W3C home > Mailing lists > Public > public-media-fragment@w3.org > February 2010

Re: Percent encoding

From: Philip Jägenstedt <philipj@opera.com>
Date: Thu, 25 Feb 2010 13:47:05 +0800
To: "Silvia Pfeiffer" <silviapfeiffer1@gmail.com>
Cc: "Media Fragment" <public-media-fragment@w3.org>, "Jack Jansen" <Jack.Jansen@cwi.nl>
Message-ID: <op.u8n40rovatwj1d@philip-pc.oslo.opera.com>
On Thu, 25 Feb 2010 06:45:50 +0800, Silvia Pfeiffer  
<silviapfeiffer1@gmail.com> wrote:

> On Wed, Feb 24, 2010 at 11:56 PM, Philip Jägenstedt <philipj@opera.com>  
> wrote:
>> On Wed, 24 Feb 2010 18:19:47 +0800, Jack Jansen <Jack.Jansen@cwi.nl>  
>> wrote:
>>
>>> Does anyone know what the canonical reference is for percent-decoding?
>>> Because we seem to assume it can be done late, but I just typed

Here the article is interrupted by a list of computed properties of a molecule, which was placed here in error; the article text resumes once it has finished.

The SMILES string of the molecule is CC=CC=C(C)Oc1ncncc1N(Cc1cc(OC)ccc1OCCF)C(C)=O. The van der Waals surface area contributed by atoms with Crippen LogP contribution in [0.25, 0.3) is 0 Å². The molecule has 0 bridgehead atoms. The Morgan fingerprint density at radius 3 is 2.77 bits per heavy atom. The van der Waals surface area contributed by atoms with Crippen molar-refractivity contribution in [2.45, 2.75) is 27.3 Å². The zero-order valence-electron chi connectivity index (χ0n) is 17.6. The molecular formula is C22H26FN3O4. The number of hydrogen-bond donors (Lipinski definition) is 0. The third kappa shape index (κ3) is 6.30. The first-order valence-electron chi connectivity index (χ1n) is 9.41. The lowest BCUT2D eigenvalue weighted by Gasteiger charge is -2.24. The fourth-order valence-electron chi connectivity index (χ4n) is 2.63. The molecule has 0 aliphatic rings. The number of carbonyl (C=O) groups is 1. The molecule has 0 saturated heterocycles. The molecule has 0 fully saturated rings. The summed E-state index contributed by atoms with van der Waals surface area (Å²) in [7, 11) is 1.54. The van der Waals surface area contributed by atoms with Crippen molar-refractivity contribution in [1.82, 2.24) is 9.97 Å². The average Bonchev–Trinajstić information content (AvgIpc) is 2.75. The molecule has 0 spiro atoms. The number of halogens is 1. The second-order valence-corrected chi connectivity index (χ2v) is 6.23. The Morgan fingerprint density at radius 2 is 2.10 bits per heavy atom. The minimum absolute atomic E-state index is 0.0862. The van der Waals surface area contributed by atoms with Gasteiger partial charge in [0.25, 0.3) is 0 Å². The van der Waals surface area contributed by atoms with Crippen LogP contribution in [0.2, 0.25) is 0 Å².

>>> <http://www.youtube.com/watch%3fv=FwJduPtCvSM%26feature=rec-r2-2r-1-HM>  
>>> into
>>> my browser URL field, and the ? and & were decoded...
>>
>> You need to use a packet sniffing tool like wireshark to see what is
>> actually sent over the network. Browsers change the ways URLs are  
>> displayed
>> to make them look nicer. Servers can of course do whatever strange  
>> things
>> they want with the URL, but does the above link actually work? (I'm in
>> China, where YouTube does not exist.)
>
> Yeah, totally works and is displayed in exactly that way in the
> browser bar in Firefox 3.7a.

Perhaps YouTube decodes first and splits last, or perhaps they just use a  
regexp to find v=XXXXX anywhere. Whatever is the case with YouTube, I  
assume we want to match as closely as possible how query strings works in  
e.g. ASP, PHP, JSP and Perl CGI, or there is no benefit in using something  
that resembles query strings.

We can never be 100% compatible, for reasons listed in a note after  
http://www.w3.org/2008/WebVideo/Fragments/WD-media-fragments-spec/#decode-a-percent-encoded-string

-- 
Philip Jägenstedt
Core Developer
Opera Software
Received on Thursday, 25 February 2010 05:47:50 GMT

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